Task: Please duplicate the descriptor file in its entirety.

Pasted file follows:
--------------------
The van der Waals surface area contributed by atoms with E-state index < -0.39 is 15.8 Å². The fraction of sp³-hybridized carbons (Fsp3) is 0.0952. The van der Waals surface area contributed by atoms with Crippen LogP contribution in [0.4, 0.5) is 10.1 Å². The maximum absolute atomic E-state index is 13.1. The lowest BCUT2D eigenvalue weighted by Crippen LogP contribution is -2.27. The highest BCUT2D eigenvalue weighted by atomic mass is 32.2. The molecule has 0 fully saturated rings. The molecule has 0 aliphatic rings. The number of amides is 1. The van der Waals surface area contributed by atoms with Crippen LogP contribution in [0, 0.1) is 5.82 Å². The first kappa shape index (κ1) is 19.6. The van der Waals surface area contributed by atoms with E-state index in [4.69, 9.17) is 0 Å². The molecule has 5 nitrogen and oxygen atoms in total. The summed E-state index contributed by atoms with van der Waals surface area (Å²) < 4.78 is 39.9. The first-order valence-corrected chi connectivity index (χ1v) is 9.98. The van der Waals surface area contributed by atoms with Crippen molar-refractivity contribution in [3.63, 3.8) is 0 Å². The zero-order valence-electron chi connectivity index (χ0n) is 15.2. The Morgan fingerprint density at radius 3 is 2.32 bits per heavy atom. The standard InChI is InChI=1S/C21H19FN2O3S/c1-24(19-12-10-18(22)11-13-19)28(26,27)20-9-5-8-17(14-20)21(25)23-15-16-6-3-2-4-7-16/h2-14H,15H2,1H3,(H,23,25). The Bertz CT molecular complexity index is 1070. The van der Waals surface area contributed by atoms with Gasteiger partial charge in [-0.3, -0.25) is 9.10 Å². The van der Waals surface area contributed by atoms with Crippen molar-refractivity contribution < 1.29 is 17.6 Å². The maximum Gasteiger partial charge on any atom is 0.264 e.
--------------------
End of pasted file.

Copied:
The van der Waals surface area contributed by atoms with E-state index < -0.39 is 15.8 Å². The fraction of sp³-hybridized carbons (Fsp3) is 0.0952. The van der Waals surface area contributed by atoms with Crippen LogP contribution in [0.4, 0.5) is 10.1 Å². The maximum absolute atomic E-state index is 13.1. The lowest BCUT2D eigenvalue weighted by Crippen LogP contribution is -2.27. The highest BCUT2D eigenvalue weighted by atomic mass is 32.2. The molecule has 0 fully saturated rings. The molecule has 0 aliphatic rings. The number of amides is 1. The van der Waals surface area contributed by atoms with Crippen LogP contribution in [0, 0.1) is 5.82 Å². The first kappa shape index (κ1) is 19.6. The van der Waals surface area contributed by atoms with E-state index in [4.69, 9.17) is 0 Å². The molecule has 5 nitrogen and oxygen atoms in total. The summed E-state index contributed by atoms with van der Waals surface area (Å²) < 4.78 is 39.9. The first-order valence-corrected chi connectivity index (χ1v) is 9.98. The van der Waals surface area contributed by atoms with Crippen molar-refractivity contribution in [3.63, 3.8) is 0 Å². The zero-order valence-electron chi connectivity index (χ0n) is 15.2. The Morgan fingerprint density at radius 3 is 2.32 bits per heavy atom. The standard InChI is InChI=1S/C21H19FN2O3S/c1-24(19-12-10-18(22)11-13-19)28(26,27)20-9-5-8-17(14-20)21(25)23-15-16-6-3-2-4-7-16/h2-14H,15H2,1H3,(H,23,25). The Bertz CT molecular complexity index is 1070. The van der Waals surface area contributed by atoms with Gasteiger partial charge in [-0.3, -0.25) is 9.10 Å². The van der Waals surface area contributed by atoms with Crippen molar-refractivity contribution < 1.29 is 17.6 Å². The maximum Gasteiger partial charge on any atom is 0.264 e.